Nice post! I’m days away from being “officially” retired and some of the points you mention – being inspired, having time to make friends and finding that things don’t “matter” etc – are the ones I am looking forward to the most! I am really looking forward to disconnecting from my current lifestyle and pursuing the one I’ve always dreamed of….you know, all those things that we think we’ll do “one day” but never really get around to.

    It’s great to read about people like you who have taken the risks and have found out that’s it’s totally worth it. Keep the posts coming!

  • http://www.davidturnbull.com David Turnbull

    Can’t wait till I reach my location independence. I have enough savings to leave now, but I’m still getting some things sorted out. Should be traveling within 6-8 months though. :-)

  • http://www.jetsetcitizen.com John Bardos

    Awesome Corbett!

    Most people don’t have connections to people living alternative lifestyles so they don’t really believe it is possible. Sure they can rationalize it and imagine that it exists but it isn’t until you really start traveling and seeing with your own eyes that it really becomes fact.

    Thousands, maybe millions of people have been living off the grid for years. It is great to read examples like yours that make the possibility all the more tangible.

    Thanks for sharing your story!

    • http://fizzle.co Corbett Barr

      That’s a great point, John. I wasn’t really aware that so many people were living outside of conventional society until we took the sabbatical. Once you’re out of the country and away from the daily grind, you find that there are countless alternative lifestyles that people have dreamed up and are living.

  • http://www.marriedwithluggage.com Warren Talbot

    Corbett,
    This is outstanding advice and thank you so much for sharing. My wife and I are getting ready to leave on a multi-year trip around the world and I will be quitting my job. Obviously, this comes with a lot of trepidation but your tips are a perfect summary for why it is important. I will refer to these often on those “tough days”.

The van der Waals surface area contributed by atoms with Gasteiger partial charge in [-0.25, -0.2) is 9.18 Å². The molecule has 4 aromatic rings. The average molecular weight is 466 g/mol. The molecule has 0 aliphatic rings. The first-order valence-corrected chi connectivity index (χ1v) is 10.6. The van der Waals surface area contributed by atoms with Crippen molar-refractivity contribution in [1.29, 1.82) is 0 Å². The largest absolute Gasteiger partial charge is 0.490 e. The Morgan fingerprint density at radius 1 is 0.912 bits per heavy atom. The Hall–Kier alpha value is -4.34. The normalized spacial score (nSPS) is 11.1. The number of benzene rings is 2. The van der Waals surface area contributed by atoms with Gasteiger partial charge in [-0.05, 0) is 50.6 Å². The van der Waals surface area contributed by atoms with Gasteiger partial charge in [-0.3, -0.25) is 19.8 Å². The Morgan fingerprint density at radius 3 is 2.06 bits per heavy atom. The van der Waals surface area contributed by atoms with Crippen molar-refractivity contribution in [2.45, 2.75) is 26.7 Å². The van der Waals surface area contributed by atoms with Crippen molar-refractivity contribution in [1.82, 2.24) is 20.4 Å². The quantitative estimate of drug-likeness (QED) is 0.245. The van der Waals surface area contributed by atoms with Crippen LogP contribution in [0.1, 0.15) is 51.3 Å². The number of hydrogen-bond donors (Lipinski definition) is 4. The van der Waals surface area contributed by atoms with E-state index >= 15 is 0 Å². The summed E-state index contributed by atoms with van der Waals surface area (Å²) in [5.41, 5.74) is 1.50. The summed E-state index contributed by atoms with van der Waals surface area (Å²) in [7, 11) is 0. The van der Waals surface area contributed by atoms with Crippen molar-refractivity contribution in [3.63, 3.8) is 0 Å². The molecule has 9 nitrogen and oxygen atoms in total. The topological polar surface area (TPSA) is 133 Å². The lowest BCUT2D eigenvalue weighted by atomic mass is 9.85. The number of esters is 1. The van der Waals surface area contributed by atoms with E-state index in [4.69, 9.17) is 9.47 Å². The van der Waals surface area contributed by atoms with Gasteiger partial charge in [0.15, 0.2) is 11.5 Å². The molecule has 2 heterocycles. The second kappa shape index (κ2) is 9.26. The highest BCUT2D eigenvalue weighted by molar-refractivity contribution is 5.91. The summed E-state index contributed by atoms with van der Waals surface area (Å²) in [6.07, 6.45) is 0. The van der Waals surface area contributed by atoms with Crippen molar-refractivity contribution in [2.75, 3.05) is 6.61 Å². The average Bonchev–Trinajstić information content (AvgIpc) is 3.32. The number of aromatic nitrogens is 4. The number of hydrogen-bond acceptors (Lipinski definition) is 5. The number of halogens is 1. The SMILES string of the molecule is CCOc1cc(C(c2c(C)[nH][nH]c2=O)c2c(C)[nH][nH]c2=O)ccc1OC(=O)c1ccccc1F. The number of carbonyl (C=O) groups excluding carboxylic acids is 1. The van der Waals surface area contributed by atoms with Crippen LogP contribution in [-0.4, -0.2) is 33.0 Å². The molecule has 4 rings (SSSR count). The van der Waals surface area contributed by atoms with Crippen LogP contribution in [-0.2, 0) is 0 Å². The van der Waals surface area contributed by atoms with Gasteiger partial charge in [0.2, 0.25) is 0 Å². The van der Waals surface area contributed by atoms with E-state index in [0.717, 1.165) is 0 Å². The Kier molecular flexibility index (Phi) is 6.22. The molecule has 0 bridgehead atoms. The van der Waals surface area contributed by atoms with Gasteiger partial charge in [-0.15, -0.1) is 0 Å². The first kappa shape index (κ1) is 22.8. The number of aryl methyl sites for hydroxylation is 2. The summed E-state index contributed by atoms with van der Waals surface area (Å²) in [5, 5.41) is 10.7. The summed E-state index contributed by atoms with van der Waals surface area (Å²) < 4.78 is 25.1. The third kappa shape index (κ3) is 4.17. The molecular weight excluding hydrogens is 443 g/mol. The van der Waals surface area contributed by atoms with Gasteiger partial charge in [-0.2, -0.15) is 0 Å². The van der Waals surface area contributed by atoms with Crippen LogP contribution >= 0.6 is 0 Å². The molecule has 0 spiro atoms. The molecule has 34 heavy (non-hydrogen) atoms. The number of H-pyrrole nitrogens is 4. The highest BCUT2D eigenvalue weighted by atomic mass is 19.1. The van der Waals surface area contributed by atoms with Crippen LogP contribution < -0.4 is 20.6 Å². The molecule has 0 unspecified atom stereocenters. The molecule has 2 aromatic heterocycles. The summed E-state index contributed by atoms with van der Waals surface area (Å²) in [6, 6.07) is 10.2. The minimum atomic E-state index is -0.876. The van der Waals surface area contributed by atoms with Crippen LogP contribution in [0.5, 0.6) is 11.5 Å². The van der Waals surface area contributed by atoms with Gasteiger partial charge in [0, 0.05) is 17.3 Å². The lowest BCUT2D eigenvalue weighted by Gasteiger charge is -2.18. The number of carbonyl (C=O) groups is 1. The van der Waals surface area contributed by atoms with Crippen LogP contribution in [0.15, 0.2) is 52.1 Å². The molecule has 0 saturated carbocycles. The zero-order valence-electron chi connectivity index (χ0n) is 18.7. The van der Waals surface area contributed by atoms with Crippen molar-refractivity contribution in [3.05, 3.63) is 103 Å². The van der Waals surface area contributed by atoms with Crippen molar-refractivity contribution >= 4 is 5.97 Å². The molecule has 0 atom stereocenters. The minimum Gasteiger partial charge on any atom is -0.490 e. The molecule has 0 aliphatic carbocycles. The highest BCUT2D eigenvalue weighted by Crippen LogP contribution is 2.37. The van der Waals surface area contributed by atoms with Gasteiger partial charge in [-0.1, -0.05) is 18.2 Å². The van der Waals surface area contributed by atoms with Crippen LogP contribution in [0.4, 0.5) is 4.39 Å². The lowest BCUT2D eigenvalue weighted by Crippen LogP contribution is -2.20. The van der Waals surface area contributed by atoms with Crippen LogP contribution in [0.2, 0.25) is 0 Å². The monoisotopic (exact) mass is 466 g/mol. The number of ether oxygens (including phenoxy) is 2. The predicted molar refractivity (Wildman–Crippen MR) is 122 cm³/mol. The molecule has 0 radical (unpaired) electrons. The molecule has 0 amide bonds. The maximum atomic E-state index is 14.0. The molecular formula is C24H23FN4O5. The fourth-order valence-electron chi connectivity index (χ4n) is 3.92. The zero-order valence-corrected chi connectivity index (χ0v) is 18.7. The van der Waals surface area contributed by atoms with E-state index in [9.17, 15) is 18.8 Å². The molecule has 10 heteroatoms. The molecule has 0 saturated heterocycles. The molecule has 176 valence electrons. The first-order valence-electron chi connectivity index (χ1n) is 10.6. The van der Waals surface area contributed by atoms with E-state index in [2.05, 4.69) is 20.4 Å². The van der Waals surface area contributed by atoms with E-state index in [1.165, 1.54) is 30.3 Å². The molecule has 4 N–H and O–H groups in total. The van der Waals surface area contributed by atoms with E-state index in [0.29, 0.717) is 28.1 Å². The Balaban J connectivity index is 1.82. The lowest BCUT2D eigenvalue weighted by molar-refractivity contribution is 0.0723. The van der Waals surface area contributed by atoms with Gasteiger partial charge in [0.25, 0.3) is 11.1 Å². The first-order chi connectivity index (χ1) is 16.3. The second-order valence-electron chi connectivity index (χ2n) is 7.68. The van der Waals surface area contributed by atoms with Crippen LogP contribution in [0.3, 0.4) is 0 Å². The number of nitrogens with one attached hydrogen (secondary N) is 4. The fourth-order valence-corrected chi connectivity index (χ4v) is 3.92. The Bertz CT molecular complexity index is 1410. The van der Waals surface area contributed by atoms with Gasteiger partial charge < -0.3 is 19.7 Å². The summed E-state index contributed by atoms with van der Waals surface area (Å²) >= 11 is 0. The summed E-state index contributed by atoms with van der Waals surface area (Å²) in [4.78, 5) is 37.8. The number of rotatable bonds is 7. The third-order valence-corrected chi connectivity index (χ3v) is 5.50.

We would love to hear about your re-entry to the US in future blog posts. How have you adjusted? Do you find that coming back is hard?

    We are looking forward to reading all your archives and looking forward to learning in the future from your trail blazing. Thank you for the insights to your life.

    • http://fizzle.co Corbett Barr

      Hi Warren. Nice to meet you. Congratulations on your upcoming multi-year trip! I’m sure the thought of your adventure is both scary and exciting. I’m glad you found these lessons useful. I’ll try to write more about our reentry to the US later. We haven’t found it difficult at all, but we were gone for just six months. It might be a little different if you were gone for years.

  • http://andyhayes.com Andy Hayes

    Gorgeous post. (Yes, I just said gorgeous.) I’ve got a couple of ideas I’m noodling for a sabbatical – top secret, of course – so thanks for the reminder to finalise these plans.

  • http://exilelifestyle.com Colin Wright

    I’m glad your sabbatical was everything you hoped for, and am psyched that the rest of us can benefit from your experience!

    Reading this kind of post makes me even more excited for my own upcoming sabbatical (and those of many of the people who commented before me!)…keep them coming!

  • http://presentdaynomads.com Rasheed Hooda

    This is an awesome post. It came through on my RSS reader as I was writing my post on the 10 Awesome posts I read recently, so I included it in the list. I hope you don’t mind.

    Rasheed

    • http://fizzle.co Corbett Barr

      Thanks for including me in your post, Rasheed. Of course I don’t mind! Glad you liked the article enough to write about it.

  • http://www.improveyourview.com Thom

    Glad it went so well for you, that’s great. Liked the point about the world still being there when you get back, too. Tim Ferriss often talks about his low information diet and, whilst for some information acts as a form of entertainment and they’d rather not sacrifice it, it is amazing how much absence changes your priorities with regard to what you ‘need to know’.

    There’s nothing wrong with taking a mini-sabbatical at home either, if you have the self-discipline to turn off the computers and change your attitude. We all know people (or are people) who live in great places but never explore them; I lived in London for 2 years and barely saw any of the sights because I was in a working mindset and sightseeing was such a ‘tourist thing’.

    • http://fizzle.co Corbett Barr

      I like that idea of an in-town sabbatical. It’s fun to be a tourist in your own town sometimes, and it can probably be a refreshing experience if you do it as if you were actually on vacation.

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  • http://www.itinerantlifestyle.com/blog/ Roy

    Congratulations on finishing your successful 6 month sabbatical! I especially agree with number 7, those little things we stress about now aren’t half as important when we sit back and take stock of the big picture.

    Any plans for the next excursion?

    • http://fizzle.co Corbett Barr

      Thanks for the comment, Roy. As for our next excursion, my wife and I are working on becoming location independent so we can spend at least a few months away from home each year. We’re planning to head back to Mexico and try working remotely for a couple of months next January.